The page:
Already in early January 2008 an initiative of the European Commission had been expected (see report in EWC News 4/2007), but was slow in coming. After intense lobbying by the employers (see report in EWC News 3/2007), which was aimed in particular to weaken the requirements for informing and consulting the EWC, intense discussions took place behind the scenes between top officials from the inner circle of Social Affaires Commissioner Vladimír Špidla and representatives of trade unions and employers' federations. The European Commission was finally ready to make its draft easier acceptable for employers to pave the way for direct negotiations between the social partners.

 

On 20th February 2008 the European Commission went to the public with its consultation paper. The European Trade Union Confederation (ETUC) responded the same day agreeing with a press release.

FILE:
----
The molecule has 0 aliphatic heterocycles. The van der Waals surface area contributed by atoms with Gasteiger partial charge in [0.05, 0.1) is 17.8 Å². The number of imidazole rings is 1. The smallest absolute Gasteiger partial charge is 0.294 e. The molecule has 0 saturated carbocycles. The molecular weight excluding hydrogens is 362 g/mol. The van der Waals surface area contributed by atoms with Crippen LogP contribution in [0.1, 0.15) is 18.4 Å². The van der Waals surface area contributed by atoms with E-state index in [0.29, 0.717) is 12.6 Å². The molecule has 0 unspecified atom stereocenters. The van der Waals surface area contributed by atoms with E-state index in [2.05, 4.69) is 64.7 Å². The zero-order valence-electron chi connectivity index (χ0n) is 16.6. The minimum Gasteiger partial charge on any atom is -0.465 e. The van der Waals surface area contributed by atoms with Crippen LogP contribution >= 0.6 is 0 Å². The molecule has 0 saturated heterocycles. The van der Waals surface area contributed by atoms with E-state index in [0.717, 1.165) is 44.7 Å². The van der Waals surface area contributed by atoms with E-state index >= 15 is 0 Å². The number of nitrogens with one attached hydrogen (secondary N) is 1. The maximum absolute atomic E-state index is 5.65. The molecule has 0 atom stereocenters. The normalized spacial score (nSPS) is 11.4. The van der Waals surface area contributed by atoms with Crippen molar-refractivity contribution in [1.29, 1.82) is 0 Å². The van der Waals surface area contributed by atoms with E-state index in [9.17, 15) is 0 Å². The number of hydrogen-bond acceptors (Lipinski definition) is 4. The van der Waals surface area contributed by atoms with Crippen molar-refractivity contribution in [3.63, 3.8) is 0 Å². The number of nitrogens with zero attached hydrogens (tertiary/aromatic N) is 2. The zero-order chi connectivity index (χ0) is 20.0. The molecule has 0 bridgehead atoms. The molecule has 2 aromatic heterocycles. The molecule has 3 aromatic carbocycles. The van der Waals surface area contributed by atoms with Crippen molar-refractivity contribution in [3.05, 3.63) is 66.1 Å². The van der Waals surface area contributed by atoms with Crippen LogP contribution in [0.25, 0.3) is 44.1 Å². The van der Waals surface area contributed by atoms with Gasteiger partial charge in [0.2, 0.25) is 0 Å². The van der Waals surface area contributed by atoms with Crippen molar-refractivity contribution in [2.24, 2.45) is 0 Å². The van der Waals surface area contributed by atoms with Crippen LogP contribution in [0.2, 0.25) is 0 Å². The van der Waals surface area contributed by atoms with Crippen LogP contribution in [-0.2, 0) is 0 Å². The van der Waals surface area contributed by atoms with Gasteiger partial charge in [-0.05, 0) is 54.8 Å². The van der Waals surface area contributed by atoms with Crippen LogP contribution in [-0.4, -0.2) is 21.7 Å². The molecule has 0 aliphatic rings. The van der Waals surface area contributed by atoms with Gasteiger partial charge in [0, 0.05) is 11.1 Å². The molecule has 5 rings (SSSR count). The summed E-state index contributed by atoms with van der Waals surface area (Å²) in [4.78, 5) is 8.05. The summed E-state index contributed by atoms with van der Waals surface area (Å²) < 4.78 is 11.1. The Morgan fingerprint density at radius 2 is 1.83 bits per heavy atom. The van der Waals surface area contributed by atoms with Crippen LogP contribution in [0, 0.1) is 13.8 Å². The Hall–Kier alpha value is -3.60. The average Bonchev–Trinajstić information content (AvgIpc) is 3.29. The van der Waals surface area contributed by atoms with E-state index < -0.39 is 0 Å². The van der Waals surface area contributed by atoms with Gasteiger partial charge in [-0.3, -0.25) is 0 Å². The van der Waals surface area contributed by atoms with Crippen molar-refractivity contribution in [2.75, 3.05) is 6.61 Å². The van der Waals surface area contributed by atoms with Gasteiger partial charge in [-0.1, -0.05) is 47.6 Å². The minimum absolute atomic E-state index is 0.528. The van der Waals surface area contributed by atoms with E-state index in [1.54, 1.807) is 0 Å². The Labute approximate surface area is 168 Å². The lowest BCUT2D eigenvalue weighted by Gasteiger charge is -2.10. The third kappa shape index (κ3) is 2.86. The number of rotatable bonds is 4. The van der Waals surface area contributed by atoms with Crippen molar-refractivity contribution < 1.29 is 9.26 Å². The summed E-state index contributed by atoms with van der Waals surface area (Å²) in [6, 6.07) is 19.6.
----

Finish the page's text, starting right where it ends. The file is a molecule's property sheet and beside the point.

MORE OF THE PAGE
Accompanying scientific study

 

The European Commission engaged the London-based consultancy firm GHK Consulting to calculate the impact of the legislative proposals for companies and to analyze costs and benefits of the EWC work. GHK Consulting is currently conducting telephone interviews in 80 companies with employers' and employees' side (that's one in ten companies with EWC).


 

The  French Presidency wants to tie restructuring package

 

The revision of the EWC Directive could get an additional dynamic in the second half of the year 2008, when France takes over the Presidency of the EU. Under the motto "Anticipation of Change" the French government wants to convene a forum to discuss early involvement of employees in restructuring. The European Commission wants to link all relevant legislative initiatives to a consistent strategy. Already on February 28th, 2008, Social Affairs Commissioner Vladimír Špidla had announced several initiatives for the period of the French Presidency to the European Economic and Social Committee in Brussels. This includes in addition to the revision of the EWC Directive in particular: